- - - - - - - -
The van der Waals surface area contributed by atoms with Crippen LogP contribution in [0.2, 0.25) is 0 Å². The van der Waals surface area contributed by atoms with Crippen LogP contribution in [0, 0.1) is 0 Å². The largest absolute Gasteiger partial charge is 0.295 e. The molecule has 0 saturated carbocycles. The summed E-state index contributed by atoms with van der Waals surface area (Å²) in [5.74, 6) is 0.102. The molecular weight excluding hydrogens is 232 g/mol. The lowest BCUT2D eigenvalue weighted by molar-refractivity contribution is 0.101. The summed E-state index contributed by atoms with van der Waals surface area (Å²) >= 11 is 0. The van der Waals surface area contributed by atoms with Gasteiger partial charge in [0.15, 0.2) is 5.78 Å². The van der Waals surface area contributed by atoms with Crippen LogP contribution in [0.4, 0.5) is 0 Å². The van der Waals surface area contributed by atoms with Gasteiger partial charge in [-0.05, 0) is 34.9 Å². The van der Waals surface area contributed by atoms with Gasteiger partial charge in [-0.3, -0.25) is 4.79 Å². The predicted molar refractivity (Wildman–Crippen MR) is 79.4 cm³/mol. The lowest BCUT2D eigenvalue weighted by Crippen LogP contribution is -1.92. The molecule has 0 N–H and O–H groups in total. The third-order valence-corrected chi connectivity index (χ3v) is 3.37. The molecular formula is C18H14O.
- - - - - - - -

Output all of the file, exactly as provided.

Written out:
The van der Waals surface area contributed by atoms with Crippen LogP contribution in [0.2, 0.25) is 0 Å². The van der Waals surface area contributed by atoms with Crippen LogP contribution in [0, 0.1) is 0 Å². The largest absolute Gasteiger partial charge is 0.295 e. The molecule has 0 saturated carbocycles. The summed E-state index contributed by atoms with van der Waals surface area (Å²) in [5.74, 6) is 0.102. The molecular weight excluding hydrogens is 232 g/mol. The lowest BCUT2D eigenvalue weighted by molar-refractivity contribution is 0.101. The summed E-state index contributed by atoms with van der Waals surface area (Å²) >= 11 is 0. The van der Waals surface area contributed by atoms with Gasteiger partial charge in [0.15, 0.2) is 5.78 Å². The van der Waals surface area contributed by atoms with Crippen LogP contribution in [0.4, 0.5) is 0 Å². The van der Waals surface area contributed by atoms with Gasteiger partial charge in [-0.05, 0) is 34.9 Å². The van der Waals surface area contributed by atoms with Gasteiger partial charge in [-0.3, -0.25) is 4.79 Å². The predicted molar refractivity (Wildman–Crippen MR) is 79.4 cm³/mol. The lowest BCUT2D eigenvalue weighted by Crippen LogP contribution is -1.92. The molecule has 0 N–H and O–H groups in total. The third-order valence-corrected chi connectivity index (χ3v) is 3.37. The molecular formula is C18H14O.